My mother loves to garden and feed the birds. She gave the cat bird house to me that you see below. I've seen wrens try it out, but none have moved in permanently yet. My goal is to train the coral honeysucklearound the cat's face.
To the right of the bird house is one of two planter baskets.
The six potted moss rose did not seem to mind the heat this year.
By far my favorite garden activity -- besides buying new plants -- is watching the birds and butterflies. This swallowtail hung around for hours on my variegated lantana.
We had an new view of the beach this year from a house we'd never rented before: Emma's Fancy.
The extra bedrooms worked out well since we were joined by both sets of grandparents, my sister and her friends.
We were relieved to find the Gulf water clean and apparently safe.
One surprise was the vast amounts of Sargussum seaweed, or Gulfweed, on the beach this summer. Galveston beaches always have a certain amount of Gulfweed, but this year was the most we'd ever seen.
According to the Park Board of Trustees, Sargussum is extremely useful. It supports a diverse eco-system when floating in the water and protects the island from erosion once it comes to shore.
The good news was, once we walked over or around the Gulfweed, the water was just as pleasant as ever.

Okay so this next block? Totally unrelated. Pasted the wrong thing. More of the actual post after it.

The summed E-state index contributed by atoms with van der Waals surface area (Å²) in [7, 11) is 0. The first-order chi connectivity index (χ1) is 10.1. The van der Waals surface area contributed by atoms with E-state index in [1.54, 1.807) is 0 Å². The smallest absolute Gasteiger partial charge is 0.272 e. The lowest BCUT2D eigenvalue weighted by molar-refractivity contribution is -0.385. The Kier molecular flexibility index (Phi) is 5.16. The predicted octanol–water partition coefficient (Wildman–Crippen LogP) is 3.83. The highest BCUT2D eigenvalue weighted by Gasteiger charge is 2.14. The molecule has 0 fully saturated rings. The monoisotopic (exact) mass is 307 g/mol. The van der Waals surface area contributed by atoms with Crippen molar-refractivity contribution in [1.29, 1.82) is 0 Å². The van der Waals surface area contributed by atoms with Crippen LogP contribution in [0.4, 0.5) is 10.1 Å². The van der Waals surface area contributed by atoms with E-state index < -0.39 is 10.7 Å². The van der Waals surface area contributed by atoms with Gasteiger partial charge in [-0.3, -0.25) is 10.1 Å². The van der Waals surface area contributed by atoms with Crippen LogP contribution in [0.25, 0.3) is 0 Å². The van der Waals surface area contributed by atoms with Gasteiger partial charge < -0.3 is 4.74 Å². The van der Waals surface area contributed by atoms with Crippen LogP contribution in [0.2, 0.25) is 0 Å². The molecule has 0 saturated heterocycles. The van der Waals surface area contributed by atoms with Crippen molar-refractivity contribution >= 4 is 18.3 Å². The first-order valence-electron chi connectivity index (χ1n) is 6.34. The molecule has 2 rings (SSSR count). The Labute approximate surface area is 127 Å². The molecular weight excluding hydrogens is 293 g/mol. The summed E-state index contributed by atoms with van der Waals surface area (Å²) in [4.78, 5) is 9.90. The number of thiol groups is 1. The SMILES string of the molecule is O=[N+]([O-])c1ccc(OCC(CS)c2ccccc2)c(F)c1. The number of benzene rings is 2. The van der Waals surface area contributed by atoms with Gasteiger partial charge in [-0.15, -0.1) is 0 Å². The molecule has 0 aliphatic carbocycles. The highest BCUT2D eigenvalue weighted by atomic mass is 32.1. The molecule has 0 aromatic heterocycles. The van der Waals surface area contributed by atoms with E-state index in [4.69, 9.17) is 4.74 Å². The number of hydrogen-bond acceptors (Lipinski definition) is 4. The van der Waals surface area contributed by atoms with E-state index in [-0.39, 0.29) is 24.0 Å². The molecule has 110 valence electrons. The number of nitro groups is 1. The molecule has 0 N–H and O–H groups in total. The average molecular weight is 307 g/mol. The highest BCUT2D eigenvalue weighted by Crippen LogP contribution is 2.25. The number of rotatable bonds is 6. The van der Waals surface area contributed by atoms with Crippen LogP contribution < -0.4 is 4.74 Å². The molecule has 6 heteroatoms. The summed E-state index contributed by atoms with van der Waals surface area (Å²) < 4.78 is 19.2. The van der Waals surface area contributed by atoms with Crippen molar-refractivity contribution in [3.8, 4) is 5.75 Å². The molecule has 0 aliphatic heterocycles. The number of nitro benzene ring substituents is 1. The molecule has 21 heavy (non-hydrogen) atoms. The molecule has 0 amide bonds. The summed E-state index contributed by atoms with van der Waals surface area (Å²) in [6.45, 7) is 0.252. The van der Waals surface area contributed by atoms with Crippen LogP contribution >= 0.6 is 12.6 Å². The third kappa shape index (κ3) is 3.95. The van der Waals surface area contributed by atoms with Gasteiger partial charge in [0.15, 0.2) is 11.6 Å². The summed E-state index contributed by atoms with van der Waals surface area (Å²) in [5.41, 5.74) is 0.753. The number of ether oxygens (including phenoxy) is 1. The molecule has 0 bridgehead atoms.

It was a pleasant change to have 10 people in the house this year. Everyone went their own way most of the time, though we took a few group expeditions as well. My son's favorite adventure was the Dolphine and Harbor Boat Tour where we saw several dolphins following just a few feet from the boat.
A dolphin mother and baby swam right alongside us.
It was a privilege to see these beautiful creatures in the wild.
Later, my parents discovered a distressed Northern Gannet on the beach that could neither walk nor fly. See photo below. We searched in vain for some authority to help him. After getting nowhere with the Galveston phone book, I texted a friend who helped me track down Trudy Belz. Trudy is a licensed wildlife rehabilitator who was awarded the Presidential Volunteer Service Award in 2005. Per Trudy's instructions, we placed the Gannet in a large laundry hamper and drove him to her home in nearby Texas City. Trudy examined the bird and said he was so weak he would not have lasted the night on the beach. Trudy will care for the Gannet -- as she does for so many other wild birds -- and release him back into the wild when he is strong enough to survive. We were happy to make a donation for her time and efforts.
We had fun searching the neighborhood for the carvings.
They are a lovely tribute to the 40,000 trees that Ike destroyed.
Long live Galveston!
"The tree which moves some to tears of joy is in the eyes of others only a green thing that stands in the way. Some see Nature all ridicule and deformity, and some scarce see Nature at all. But to the eyes of the man of imagination, Nature is Imagination itself." - William Blake, 1799, The Letters